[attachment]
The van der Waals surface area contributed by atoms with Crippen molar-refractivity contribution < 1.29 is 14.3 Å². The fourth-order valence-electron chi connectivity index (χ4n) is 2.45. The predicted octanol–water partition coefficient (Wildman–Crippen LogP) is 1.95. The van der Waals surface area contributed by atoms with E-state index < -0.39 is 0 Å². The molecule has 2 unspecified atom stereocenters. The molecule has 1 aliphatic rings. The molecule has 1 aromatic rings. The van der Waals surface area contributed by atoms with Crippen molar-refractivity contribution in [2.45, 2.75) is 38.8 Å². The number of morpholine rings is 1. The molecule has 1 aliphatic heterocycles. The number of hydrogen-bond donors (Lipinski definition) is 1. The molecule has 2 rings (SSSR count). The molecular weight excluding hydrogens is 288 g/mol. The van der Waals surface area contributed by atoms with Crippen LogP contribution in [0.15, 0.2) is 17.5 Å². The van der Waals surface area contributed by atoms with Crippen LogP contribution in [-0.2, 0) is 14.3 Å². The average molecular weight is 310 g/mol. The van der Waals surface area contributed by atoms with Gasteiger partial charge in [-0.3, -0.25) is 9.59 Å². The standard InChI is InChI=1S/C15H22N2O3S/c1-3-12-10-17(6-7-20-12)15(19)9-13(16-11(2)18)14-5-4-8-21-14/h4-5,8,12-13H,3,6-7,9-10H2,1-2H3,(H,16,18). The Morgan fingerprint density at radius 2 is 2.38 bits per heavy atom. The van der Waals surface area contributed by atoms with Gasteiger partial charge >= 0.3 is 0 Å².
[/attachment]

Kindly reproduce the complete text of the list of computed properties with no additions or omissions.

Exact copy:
The van der Waals surface area contributed by atoms with Crippen molar-refractivity contribution < 1.29 is 14.3 Å². The fourth-order valence-electron chi connectivity index (χ4n) is 2.45. The predicted octanol–water partition coefficient (Wildman–Crippen LogP) is 1.95. The van der Waals surface area contributed by atoms with E-state index < -0.39 is 0 Å². The molecule has 2 unspecified atom stereocenters. The molecule has 1 aliphatic rings. The molecule has 1 aromatic rings. The van der Waals surface area contributed by atoms with Crippen molar-refractivity contribution in [2.45, 2.75) is 38.8 Å². The number of morpholine rings is 1. The molecule has 1 aliphatic heterocycles. The number of hydrogen-bond donors (Lipinski definition) is 1. The molecule has 2 rings (SSSR count). The molecular weight excluding hydrogens is 288 g/mol. The van der Waals surface area contributed by atoms with Crippen LogP contribution in [0.15, 0.2) is 17.5 Å². The van der Waals surface area contributed by atoms with Crippen LogP contribution in [-0.2, 0) is 14.3 Å². The average molecular weight is 310 g/mol. The van der Waals surface area contributed by atoms with Gasteiger partial charge in [-0.3, -0.25) is 9.59 Å². The standard InChI is InChI=1S/C15H22N2O3S/c1-3-12-10-17(6-7-20-12)15(19)9-13(16-11(2)18)14-5-4-8-21-14/h4-5,8,12-13H,3,6-7,9-10H2,1-2H3,(H,16,18). The Morgan fingerprint density at radius 2 is 2.38 bits per heavy atom. The van der Waals surface area contributed by atoms with Gasteiger partial charge >= 0.3 is 0 Å².